The environmental left celebrates failure and ignores progress: two examples

By TODD MYERS  | 
Sep 23, 2021
BLOG

In Washington state, there is an inverse relationship between environmental data and the messages of the environmental Left. Where data show progress, environmental groups proclaim alarm. Where the evidence points to policy failure, they claim success.

Here are two recent examples.

 

City of Seattle climate policies

Seattle city officials consistently tout their credentials as climate leaders. On the front page of the Seattle Office of Sustainability and Environment, they claim that the city is a “Climate Vanguard City” according to the Carbon Neutral Cities Alliance. So, how is Seattle doing at reducing emissions? Not well.

The city tracks two CO2 emissions metrics: core emissions and expanded emissions. They describe the difference this way: “Core emissions include the transportation, buildings, and waste sectors. Core emissions sources are those the city can most directly and significantly impact. Expanded emissions include all core emission sectors as well as additional sectors that the City has less direct influence over.”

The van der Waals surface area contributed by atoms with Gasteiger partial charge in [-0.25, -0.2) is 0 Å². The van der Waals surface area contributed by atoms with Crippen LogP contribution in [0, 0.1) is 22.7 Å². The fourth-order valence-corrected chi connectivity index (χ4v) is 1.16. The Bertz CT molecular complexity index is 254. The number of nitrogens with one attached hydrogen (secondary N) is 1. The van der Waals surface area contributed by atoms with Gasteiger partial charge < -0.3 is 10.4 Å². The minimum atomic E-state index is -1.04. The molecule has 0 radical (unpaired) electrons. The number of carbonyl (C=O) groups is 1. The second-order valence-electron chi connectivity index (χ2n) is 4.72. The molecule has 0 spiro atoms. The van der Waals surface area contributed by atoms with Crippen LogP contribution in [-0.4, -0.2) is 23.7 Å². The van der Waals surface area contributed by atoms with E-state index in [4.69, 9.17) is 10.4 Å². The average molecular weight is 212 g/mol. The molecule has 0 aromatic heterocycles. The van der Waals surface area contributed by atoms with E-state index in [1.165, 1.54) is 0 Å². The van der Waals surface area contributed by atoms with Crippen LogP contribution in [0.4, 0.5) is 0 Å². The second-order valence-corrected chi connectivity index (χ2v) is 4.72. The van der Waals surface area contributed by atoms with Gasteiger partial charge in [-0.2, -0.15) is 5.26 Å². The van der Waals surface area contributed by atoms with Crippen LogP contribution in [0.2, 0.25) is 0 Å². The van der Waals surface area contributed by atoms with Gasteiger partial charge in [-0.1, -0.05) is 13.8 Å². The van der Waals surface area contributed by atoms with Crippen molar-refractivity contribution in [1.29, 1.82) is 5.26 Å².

Using either metric, the city’s emissions are increasing. The city’s core emissions increased by 1.1 percent between 2016 and 2018. Expanded emissions increased by 3.3 percent during that period.

City officials set a goal of reducing expanded emissions by 58 percent by 2030 compared to 2008. They are very far from meeting that goal and are headed in the wrong direction.

 

Snake River salmon runs

As we noted earlier this year, despite claims from the environmental Left that Snake River Spring/Summer Chinook returns would decline this year, they increased by 17 percent. Fall Chinook returns are showing the same trend and are currently 41 percent larger than last year.

The metrics also point to even larger returns next year. Despite that, many environmental groups and activists claim salmon returns are declining. So, I offered to bet on the 2022 Spring/Summer Chinook returns. Only one person took me up and made the bet for only $5, though that is still more than anyone else.

Anti-dam activist Scott Levy sent me an offer to bet $5,000. Even if I am 80% sure I am correct, that means I am still risking $1,000 – more than I have to spend. I did offer to increase my offer to $100. He never responded. If he thinks he is correct, why not take the $100? He wasn’t serious, which has been typical of dam opponents.

Ultimately, dam opponents know the data aren’t on their side, so they duck the bet even as they continue to claim salmon runs are declining on the Snake.

 

Effective environmental policy requires that our prioritization and system of rewards be based on actual data. Public officials’ demands that Congress spend $33 billion on the Snake River are based on demonstrably false claims that salmon runs are headed to extinction. Claims that Seattle is a “vanguard” in climate policy is based on the false assumption that the rhetoric of city officials is matched by results. Such false claims are one reason the state has such an abysmal environmental policy record and will likely continue to fail, despite the rhetoric.